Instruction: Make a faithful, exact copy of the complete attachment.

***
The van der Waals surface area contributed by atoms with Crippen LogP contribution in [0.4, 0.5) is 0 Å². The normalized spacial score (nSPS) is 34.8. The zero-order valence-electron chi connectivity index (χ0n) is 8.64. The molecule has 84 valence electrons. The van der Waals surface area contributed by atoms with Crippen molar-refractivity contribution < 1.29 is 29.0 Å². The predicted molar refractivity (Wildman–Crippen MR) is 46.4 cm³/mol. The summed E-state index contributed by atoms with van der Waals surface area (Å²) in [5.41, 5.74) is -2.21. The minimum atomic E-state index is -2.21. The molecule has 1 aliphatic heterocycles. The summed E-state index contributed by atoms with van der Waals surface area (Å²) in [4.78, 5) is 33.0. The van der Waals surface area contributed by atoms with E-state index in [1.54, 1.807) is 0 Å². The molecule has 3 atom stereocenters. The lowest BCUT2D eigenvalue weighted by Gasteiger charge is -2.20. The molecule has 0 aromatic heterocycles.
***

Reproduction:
The van der Waals surface area contributed by atoms with Crippen LogP contribution in [0.4, 0.5) is 0 Å². The normalized spacial score (nSPS) is 34.8. The zero-order valence-electron chi connectivity index (χ0n) is 8.64. The molecule has 84 valence electrons. The van der Waals surface area contributed by atoms with Crippen molar-refractivity contribution < 1.29 is 29.0 Å². The predicted molar refractivity (Wildman–Crippen MR) is 46.4 cm³/mol. The summed E-state index contributed by atoms with van der Waals surface area (Å²) in [5.41, 5.74) is -2.21. The minimum atomic E-state index is -2.21. The molecule has 1 aliphatic heterocycles. The summed E-state index contributed by atoms with van der Waals surface area (Å²) in [4.78, 5) is 33.0. The van der Waals surface area contributed by atoms with E-state index in [1.54, 1.807) is 0 Å². The molecule has 3 atom stereocenters. The lowest BCUT2D eigenvalue weighted by Gasteiger charge is -2.20. The molecule has 0 aromatic heterocycles.